After a lovely breakfast buffet at the Hotel Stykkisholmur, which was included in the price, we went to the bus station of Stykkisholmur. It’s the gasoline station at the entrance to the town right next to the campsite and the golf course. All buses depart from there. We took an early bus to Olafsvík with the straeto bus, route 82. It was actually more like a van with a trailer for the luggage. Aside from us, there was only one traveller, a young German woman, who just came from the Westfjords. We wanted to go to Olafsvík mainly for the waterfalls just behind the town, the Bæjarfoss and connect that with a trip around the Snæfellsnes peninsula and a visit to another little town of Grundarfjörður.

We started our tour at 8:33 a.m. from Stykkisholmur and arrived in Olafsvík an hour later to thankfully sunny weather. We have read that the waterfall is located behind the town, not far from the already visible (Olafsvíkurkirkja) church. So we went to visit the church first and took some pictures of our collection of eccentric looking churches of Iceland. From there we already saw the waterfall, which isn’t the biggest, but it was our first waterfall in Iceland and therefore something special. From the foot of the mountain, you have a beautiful view above the little seaside town of Olafsvík.

We still had some time after enjoying the view of the waterfall to take a short look at the town. Unfortunately, the Folk‘s Museum was still closed, so we proceeded to the small Maritime Museum which basically looked like just a huge container. We went in, but it disappointingly looked like a hangar with mostly scrap metals, so we were out in no time. We had no problem catching the Snæfellsnes route bus at 11:30 a.m. by sterna, which also departed from the gasoline station in Olafsvík where we arrived with the straeto bus. The sterna bus comes from Reykjavík, continues on a round trip to Stykkisholmur, Olafsvík, Arnarstapi and other places before it goes back to Reykjavík. The Snæfellsnes area was with a tour guide.

The young and engaging woman on the bus who guided the tour soon started to tell us about the Snæfellsnes peninsula and some of its sagas and Icelandic mythology. She also said about the dark months in Iceland in winter and the rough nature, which undoubtedly influenced the creating of trolls, elves and their stories. After crossing the mountains with the bus and had a shortstop by the road for a photo, the next shortstop was to take a look at the former home (from afar) of Iceland’s first or worst serial killer, which come a little bit as a surprise. From there we continued to the first big stop, the beautiful Arnarstapi. It’s a village with a small fish port, surrounded by the sea, the Snaefellsjökull (Volcano) and lava landscape. Of course, the Snaefellsjökull glacier was made famous by Jules Verne in his Journey to the Center of the Earth.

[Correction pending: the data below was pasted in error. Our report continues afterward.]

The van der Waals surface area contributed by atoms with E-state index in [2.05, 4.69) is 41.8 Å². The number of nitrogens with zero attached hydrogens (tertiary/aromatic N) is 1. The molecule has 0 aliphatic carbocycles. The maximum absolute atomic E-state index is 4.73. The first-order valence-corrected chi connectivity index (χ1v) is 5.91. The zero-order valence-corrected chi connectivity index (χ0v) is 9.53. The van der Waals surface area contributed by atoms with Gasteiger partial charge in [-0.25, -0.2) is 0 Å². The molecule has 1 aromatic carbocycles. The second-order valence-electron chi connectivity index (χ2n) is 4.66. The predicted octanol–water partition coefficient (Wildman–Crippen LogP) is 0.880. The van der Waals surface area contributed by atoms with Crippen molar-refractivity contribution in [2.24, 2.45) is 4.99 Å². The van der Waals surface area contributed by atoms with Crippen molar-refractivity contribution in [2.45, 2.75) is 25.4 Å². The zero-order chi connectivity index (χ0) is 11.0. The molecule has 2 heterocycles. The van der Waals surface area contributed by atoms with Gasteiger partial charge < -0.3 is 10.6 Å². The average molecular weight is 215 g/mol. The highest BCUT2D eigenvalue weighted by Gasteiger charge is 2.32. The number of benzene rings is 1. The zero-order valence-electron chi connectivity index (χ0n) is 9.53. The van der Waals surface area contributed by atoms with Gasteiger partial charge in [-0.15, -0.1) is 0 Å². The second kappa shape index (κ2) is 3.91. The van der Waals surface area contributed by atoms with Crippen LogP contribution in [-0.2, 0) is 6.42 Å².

From Arnarstapi the guide walked with everyone who wanted to walk (and apparently everyone wanted) along the dramatic coast with a lot of cliffs along the path and through the lava field going to another village of Hellnar. There, we went to the Information Center of the Snaefellsjökull National Park which doubles as Museum and café. A little old church was nearby overlooking the sea on one side and the glacier on the other.

The bus continued from Hellnar to Djúpalónssandur where we walked down to the black pebbled beach. I took my first beach photos in Iceland.

Next stop was in Hellissandur where we took a look at the turf-roof houses and planted a tree as per request by the tour guide. Noteworthy along the coast near Hellissandur is the 412-meter tall Gufuskálar radio mast, the tallest structure in western Europe.

The bus continued from Hellissandur back to Reykjavík, but our individual tour was not over. I asked the driver to let us out next to the waterfall, the Kirkjufellsfoss which is along the road and about 3 kilometres west outside the village near the scenic mountain of Kirkjufell. This mountain and waterfalls must have been one of the most photographed place on earth. We arrived at the waterfalls at around 4.15 p.m., and our bus from Grundarfjörður only leaves at about 7:00 p.m., so we had plenty of time to take photographs and walk to the village to catch our bus.

After we’re done, we walked along the path parallel to the main road to Grundarfjörður. There, we experienced being in an Alfred Hitchcock movie, when suddenly the birds (the arctic tern) on the meadow felt threatened by our presence. Probably they are nesting and have some little terns. Especially vicious proved to be the sterna which come flying directly onto my friends head, so we continued to walk a bit faster than we wanted to and with hood and sunglasses as protection as to not be hacked on the head. They actually didn’t touch us but effectively threatened us, and only stopped when we finally reached the road next to the houses.

We rewarded ourselves with coffee and cake at the small information/museum/café for having survived “The Birds“.  After that, we walked around the block, and my friend went to the bank to stock some cash. With the straeto bus route 82, we continued at 18.58 (6:58 p.m.) from Grundarfjörður back to Stykkisholmur. This time we were the only guests in the bus/van and were even brought directly to our hotel entrance by the friendly bus driver.


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